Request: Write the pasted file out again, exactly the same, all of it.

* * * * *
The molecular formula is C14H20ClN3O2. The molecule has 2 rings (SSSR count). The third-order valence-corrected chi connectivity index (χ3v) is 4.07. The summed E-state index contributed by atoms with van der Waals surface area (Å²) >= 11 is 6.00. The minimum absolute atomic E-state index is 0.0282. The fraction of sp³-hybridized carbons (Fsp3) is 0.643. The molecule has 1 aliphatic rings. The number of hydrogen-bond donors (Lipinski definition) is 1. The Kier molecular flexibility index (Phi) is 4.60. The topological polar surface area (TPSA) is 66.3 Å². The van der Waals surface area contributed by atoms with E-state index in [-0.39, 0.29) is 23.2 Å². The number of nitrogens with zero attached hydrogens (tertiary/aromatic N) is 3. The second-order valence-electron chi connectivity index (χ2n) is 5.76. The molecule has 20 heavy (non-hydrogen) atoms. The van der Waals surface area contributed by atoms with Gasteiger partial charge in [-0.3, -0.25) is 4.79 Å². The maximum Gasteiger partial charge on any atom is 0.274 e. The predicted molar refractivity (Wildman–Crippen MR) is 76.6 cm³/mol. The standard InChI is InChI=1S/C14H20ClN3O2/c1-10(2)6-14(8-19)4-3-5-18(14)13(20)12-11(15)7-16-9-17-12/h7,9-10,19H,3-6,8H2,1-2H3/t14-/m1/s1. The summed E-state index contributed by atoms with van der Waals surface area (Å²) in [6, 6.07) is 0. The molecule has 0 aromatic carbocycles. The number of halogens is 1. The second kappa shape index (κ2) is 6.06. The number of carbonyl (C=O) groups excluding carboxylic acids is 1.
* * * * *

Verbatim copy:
The molecular formula is C14H20ClN3O2. The molecule has 2 rings (SSSR count). The third-order valence-corrected chi connectivity index (χ3v) is 4.07. The summed E-state index contributed by atoms with van der Waals surface area (Å²) >= 11 is 6.00. The minimum absolute atomic E-state index is 0.0282. The fraction of sp³-hybridized carbons (Fsp3) is 0.643. The molecule has 1 aliphatic rings. The number of hydrogen-bond donors (Lipinski definition) is 1. The Kier molecular flexibility index (Phi) is 4.60. The topological polar surface area (TPSA) is 66.3 Å². The van der Waals surface area contributed by atoms with E-state index in [-0.39, 0.29) is 23.2 Å². The number of nitrogens with zero attached hydrogens (tertiary/aromatic N) is 3. The second-order valence-electron chi connectivity index (χ2n) is 5.76. The molecule has 20 heavy (non-hydrogen) atoms. The van der Waals surface area contributed by atoms with Gasteiger partial charge in [-0.3, -0.25) is 4.79 Å². The maximum Gasteiger partial charge on any atom is 0.274 e. The predicted molar refractivity (Wildman–Crippen MR) is 76.6 cm³/mol. The standard InChI is InChI=1S/C14H20ClN3O2/c1-10(2)6-14(8-19)4-3-5-18(14)13(20)12-11(15)7-16-9-17-12/h7,9-10,19H,3-6,8H2,1-2H3/t14-/m1/s1. The summed E-state index contributed by atoms with van der Waals surface area (Å²) in [6, 6.07) is 0. The molecule has 0 aromatic carbocycles. The number of halogens is 1. The second kappa shape index (κ2) is 6.06. The number of carbonyl (C=O) groups excluding carboxylic acids is 1.